NASFAA Letter Encourages ED to Improve Efficiency, Accountability

By Brittany Hackett, Communications Staff
 
NASFAA in a letter sent on Friday encouraged the Department of Education (ED) to take steps to improve its efficiency, efficacy, and accountability with key stakeholders, including looking at new ways ED could engage with institutions and financial aid offices.
 
The letter, sent to ED’s Co-Chair of Agency Reform Task Force Joe Conaty, was in response to an executive order issued by President Trump in March in which he asked the executive branch to identify ways it can improve the federal government’s efficiency, effectiveness, and accountability. The Department is using that as an opportunity to evaluate how it can best serve the needs of students, families, and educators, soliciting comments from the education community on how it can improve its work. 
 
In his letter to Conaty, NASFAA President Justin Draeger offered suggestions for improvement in key areas, including new activities and functions ED should initiate. 
 
Among NASFAA’s recommendations for that area is the suggestion that ED spend time on college campuses, sending its staff to institutions to “learn, observe, and participate in the day-to-day functions of the financial aid office.” Doing so “would be beneficial for both ED and institutions to occasionally have a Department presence from the policy development and implementation areas on campus in a non-compliance role,” Draeger wrote. 
 
Other suggestions for new activities and functions ED should initiate include:
  • Strengthening collaboration and outreach at the K-12 level by participating in “financial aid nights” and other community outreach events;
  • Implementing an institutional ombudsman that would be “specifically focused on facilitating resolution of issues experienced by schools that normal channels have failed to address in a timely manner;” and 
  • Developing a formal advisory group of school stakeholders that would meet regularly and provide feedback and perspective to ED staff, while also serving as a sounding board for new ideas and policies. 
The letter also included suggestions for how ED can improve its efficiency in meeting the needs of stakeholders, including by improving information-sharing efforts by having a formal policy regarding ED’s attendance at conferences hosted by state and regional financial aid associations. NASFAA also suggests that providing better cross-training and coordination between regional trainers, call center staff, and DC-based staff to ensure that accurate information is diseminated to stakeholders, as well as the establishment of Federal Student Aid (FSA) customer service benchmarks and targets.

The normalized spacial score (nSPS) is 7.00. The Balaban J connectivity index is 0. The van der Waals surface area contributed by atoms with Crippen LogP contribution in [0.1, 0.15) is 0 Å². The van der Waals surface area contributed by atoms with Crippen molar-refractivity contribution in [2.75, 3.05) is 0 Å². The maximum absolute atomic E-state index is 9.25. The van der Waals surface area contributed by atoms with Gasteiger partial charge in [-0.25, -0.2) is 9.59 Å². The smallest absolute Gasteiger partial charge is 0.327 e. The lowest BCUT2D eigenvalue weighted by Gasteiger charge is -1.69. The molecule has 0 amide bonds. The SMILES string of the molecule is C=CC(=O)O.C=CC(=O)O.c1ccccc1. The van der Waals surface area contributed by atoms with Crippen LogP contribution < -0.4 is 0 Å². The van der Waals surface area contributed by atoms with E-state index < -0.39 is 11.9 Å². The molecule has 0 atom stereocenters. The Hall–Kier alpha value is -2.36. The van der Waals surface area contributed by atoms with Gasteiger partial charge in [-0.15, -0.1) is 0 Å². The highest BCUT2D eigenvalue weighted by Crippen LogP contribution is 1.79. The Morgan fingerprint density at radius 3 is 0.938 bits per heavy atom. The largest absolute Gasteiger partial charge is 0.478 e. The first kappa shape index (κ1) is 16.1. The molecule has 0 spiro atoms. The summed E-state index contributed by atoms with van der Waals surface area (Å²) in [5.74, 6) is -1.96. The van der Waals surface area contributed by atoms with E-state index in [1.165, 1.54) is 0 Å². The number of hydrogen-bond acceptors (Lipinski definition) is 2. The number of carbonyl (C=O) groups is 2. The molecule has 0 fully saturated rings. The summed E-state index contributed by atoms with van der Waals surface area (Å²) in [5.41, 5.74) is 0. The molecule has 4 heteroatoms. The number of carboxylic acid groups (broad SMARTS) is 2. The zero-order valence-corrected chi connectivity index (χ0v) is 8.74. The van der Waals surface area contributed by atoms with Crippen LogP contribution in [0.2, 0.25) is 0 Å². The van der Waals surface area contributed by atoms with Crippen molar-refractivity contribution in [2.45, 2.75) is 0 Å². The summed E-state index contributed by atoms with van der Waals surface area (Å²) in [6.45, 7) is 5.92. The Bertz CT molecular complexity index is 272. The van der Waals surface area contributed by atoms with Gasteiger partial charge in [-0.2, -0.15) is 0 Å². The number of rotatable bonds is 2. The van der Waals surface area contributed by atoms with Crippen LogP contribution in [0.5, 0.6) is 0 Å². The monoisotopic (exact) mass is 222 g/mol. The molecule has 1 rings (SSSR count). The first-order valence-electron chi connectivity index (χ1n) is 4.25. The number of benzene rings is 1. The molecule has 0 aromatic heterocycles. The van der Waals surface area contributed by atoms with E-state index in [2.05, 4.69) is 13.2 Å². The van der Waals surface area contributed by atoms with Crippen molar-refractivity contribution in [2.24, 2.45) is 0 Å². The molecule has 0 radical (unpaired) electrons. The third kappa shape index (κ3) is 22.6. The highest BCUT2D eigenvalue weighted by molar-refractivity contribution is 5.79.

ED could also streamline reporting systems, which would reduce duplication for institutions and “would greatly benefit schools by reducing administrative burden” and “have a positive impact on workflow at ED,” Draeger wrote in the letter.
 
As for how ED can best deliver education services and products needed by financial aid administrators, NASFAA suggests that ED improve the timing of the FAFSA Demo Site, which has not been done despite repeated requests to make the tool available earlier. NASFAA is requesting that ED re-evaluate the tool’s timing. 
 
NASFAA also suggests that ED reexamine its philosophy around program reviews, and how they differ from audits. In his letter, Draeger noted that program reviews “should primarily be used to help improve operations, rather than act, as they do today, as vehicles to catch instances of noncompliance to impose fines and liabilities,” which is better served by the auditing process. “This approach would be far more helpful and productive for schools,” Drager wrote in the letter.
 
And finally, NASFAA highlighted recommendations to improve transparency at FSA that were included in a May 2017 NASFAA white paper on the same topic. The recommendations from the white paper that were included in Friday’s letter include:
  • Streamlining and consolidating all required reports on FSA’s website;
  • Publicizing when reports are posted on FSA’s website;
  • Collaborating with stakeholders to develop performance metrics for strategic goals;
  • Establishing a robust customer satisfaction system, publicizing the results, and incorporating them into FSA’s performance metrics;
  • Expanding the FSA Data Center to include more data, with public stakeholder input, while protecting student privacy and data security;
  • Implementing the ability to query available data in FSA’s database; 
  • Requiring FSA to publicize more data on an annual basis; and 
  • Making all technical guides available to the public.
In addition to the letter sent by NASFAA, the American Council on Education also sent a letter on the same topic, which NASFAA signed on to.

 

Publication Date: 8/7/2017


Donna F | 8/7/2017 9:21:49 AM

You are right with all of your demands! Time to Drain The Swamp in Washington, DC. Too much regulation because people at DHE need to feel accountable and want job security. Put the Department of Education back to the states. We need jobs in our state -NJ- not Washington, DC.

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